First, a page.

Every year at graduation, the principals and superintendent and several other important people fill the stage and smile for a couple of hours, cheerfully handing out diplomas, shaking hands, posing for cameras. They rarely get much attention—they are all dressed in the same black robes and the focus is on the hundreds of graduates crossing the stage, as it should be.
This year our graduation was held in the school’s auditorium. One student at a time was given five minutes and an audience of four family members. That one student crossed the stage, elbow bumped the principal, received her diploma from the superintendent, switched her tassel, and posed for pictures. All of it was recorded, including the commencement addresses and other pomp and circumstance that we will experience virtually later. The graduation ceremony took a week and many, many, many hours. The principal was still in the background, like always, as each graduate filed by.
As these new grads started posting pictures of their separate, private graduation ceremonies on Facebook, I started noticing something about our principal that I think needs to be brought to the forefront.
Because he is the principal, Mr. Glass hears about almost every problem in our school, and many are blamed on him, even if they are not his fault. We expect him to solve all these problems without creating more. On any given day, he must deal with disgruntled parents, exhausted teachers, troubled students, and a budget that does not come close to meeting all our school’s needs. He gets emails and phone calls that demand answers and add to his workload. If things go right at our school, students and teachers will get much of the credit. If things go wrong, he will take much of the blame.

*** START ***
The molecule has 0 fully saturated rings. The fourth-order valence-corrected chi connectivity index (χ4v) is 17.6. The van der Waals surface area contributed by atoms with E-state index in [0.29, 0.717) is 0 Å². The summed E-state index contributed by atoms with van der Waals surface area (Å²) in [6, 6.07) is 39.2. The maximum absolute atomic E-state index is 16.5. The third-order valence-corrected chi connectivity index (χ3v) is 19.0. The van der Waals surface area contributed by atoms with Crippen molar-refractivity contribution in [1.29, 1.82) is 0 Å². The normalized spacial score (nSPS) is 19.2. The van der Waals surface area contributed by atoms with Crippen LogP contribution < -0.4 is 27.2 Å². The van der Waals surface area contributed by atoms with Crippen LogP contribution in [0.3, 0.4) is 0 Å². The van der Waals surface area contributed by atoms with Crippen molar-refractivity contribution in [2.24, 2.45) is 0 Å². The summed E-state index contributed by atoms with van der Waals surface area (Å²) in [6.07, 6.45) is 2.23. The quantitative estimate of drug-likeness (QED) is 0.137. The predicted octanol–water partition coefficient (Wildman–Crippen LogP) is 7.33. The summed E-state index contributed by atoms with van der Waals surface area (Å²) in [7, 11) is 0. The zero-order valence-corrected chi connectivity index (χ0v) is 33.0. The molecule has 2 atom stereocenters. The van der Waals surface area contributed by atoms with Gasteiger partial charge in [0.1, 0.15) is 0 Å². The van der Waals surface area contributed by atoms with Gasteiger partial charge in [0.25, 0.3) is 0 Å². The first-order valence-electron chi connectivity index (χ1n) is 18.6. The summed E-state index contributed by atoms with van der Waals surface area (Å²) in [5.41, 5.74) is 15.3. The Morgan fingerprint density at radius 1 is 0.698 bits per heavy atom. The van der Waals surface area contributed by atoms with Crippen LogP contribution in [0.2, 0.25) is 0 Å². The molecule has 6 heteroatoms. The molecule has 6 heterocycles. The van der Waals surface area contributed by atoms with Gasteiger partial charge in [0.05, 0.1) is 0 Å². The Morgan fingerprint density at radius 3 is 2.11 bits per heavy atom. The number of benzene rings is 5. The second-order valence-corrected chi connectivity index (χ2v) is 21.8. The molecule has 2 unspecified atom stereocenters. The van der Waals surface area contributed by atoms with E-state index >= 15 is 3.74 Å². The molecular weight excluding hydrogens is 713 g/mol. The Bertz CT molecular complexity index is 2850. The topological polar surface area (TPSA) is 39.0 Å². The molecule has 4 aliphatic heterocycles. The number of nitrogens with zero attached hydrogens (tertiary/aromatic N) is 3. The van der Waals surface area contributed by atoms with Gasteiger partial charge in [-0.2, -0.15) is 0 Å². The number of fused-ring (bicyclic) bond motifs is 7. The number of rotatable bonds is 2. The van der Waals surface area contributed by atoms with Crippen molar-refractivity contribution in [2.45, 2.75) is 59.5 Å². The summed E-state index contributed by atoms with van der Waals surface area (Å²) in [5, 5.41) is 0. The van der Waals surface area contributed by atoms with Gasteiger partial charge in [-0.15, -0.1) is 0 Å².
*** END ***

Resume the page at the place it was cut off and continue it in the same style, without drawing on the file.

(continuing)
Even with all of this, Mr. Glass, like any good principal, loves his job. He serves our faculty, staff, and students with genuine kindness and infectious positivity. I saw this in the background of picture after picture on Facebook. Mr. Glass was grinning in each picture with real pride. With real affection. With real joy. For several days, for several hours each day, for almost three hundred students, Mr. Glass greeted each graduate with excitement, with warmth, with love. The smile you see in these pictures is not the fake upturn of lips for a camera. This is the look of an educator who is dedicated not just to his profession but to his students.
I love this picture of Miranda. She has her diploma and has just switched her tassel. Mr. Glass is in the back, not posing for any picture. He looks on as Miranda’s family captures this moment. What I see in this picture is a principal understanding that his part in the commencement ceremony is something other than drudgery. What I see is an educator who delights in the successes of his students. I see a principal who knows Miranda is important, and so he does not have to pretend to be excited for her.
Graduation this year, like any other year, is not about the grown-ups—the teachers or principals or superintendents. It is and should be about our students. But I love that our principal has shown up in the background of so many pictures smiling.
Welcome to my Blog! I am a wife, mother of three, high school English teacher, and a graduate of the Bluegrass Writers Studio at Eastern Kentucky University. Before anything else, I am a woman of faith.